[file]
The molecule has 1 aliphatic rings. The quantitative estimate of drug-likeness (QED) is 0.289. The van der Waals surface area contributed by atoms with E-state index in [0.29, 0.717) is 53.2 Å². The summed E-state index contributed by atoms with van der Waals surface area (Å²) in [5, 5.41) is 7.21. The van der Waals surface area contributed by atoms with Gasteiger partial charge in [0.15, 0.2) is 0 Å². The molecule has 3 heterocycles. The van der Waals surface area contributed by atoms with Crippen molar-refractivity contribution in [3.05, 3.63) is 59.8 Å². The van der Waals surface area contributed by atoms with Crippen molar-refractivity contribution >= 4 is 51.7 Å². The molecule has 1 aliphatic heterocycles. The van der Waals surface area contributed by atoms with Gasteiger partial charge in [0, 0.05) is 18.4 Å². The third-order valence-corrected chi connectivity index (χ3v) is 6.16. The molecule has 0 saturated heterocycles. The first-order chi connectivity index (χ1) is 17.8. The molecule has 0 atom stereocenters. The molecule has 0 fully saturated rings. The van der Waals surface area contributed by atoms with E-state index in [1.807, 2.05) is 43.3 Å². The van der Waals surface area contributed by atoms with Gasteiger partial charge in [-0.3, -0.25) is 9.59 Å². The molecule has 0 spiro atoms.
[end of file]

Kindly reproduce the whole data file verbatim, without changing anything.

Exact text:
The molecule has 1 aliphatic rings. The quantitative estimate of drug-likeness (QED) is 0.289. The van der Waals surface area contributed by atoms with E-state index in [0.29, 0.717) is 53.2 Å². The summed E-state index contributed by atoms with van der Waals surface area (Å²) in [5, 5.41) is 7.21. The van der Waals surface area contributed by atoms with Gasteiger partial charge in [0.15, 0.2) is 0 Å². The molecule has 3 heterocycles. The van der Waals surface area contributed by atoms with Crippen molar-refractivity contribution in [3.05, 3.63) is 59.8 Å². The van der Waals surface area contributed by atoms with Crippen molar-refractivity contribution >= 4 is 51.7 Å². The molecule has 1 aliphatic heterocycles. The van der Waals surface area contributed by atoms with Gasteiger partial charge in [0, 0.05) is 18.4 Å². The third-order valence-corrected chi connectivity index (χ3v) is 6.16. The molecule has 0 saturated heterocycles. The first-order chi connectivity index (χ1) is 17.8. The molecule has 0 atom stereocenters. The molecule has 0 fully saturated rings. The van der Waals surface area contributed by atoms with E-state index in [1.807, 2.05) is 43.3 Å². The van der Waals surface area contributed by atoms with Gasteiger partial charge in [-0.3, -0.25) is 9.59 Å². The molecule has 0 spiro atoms.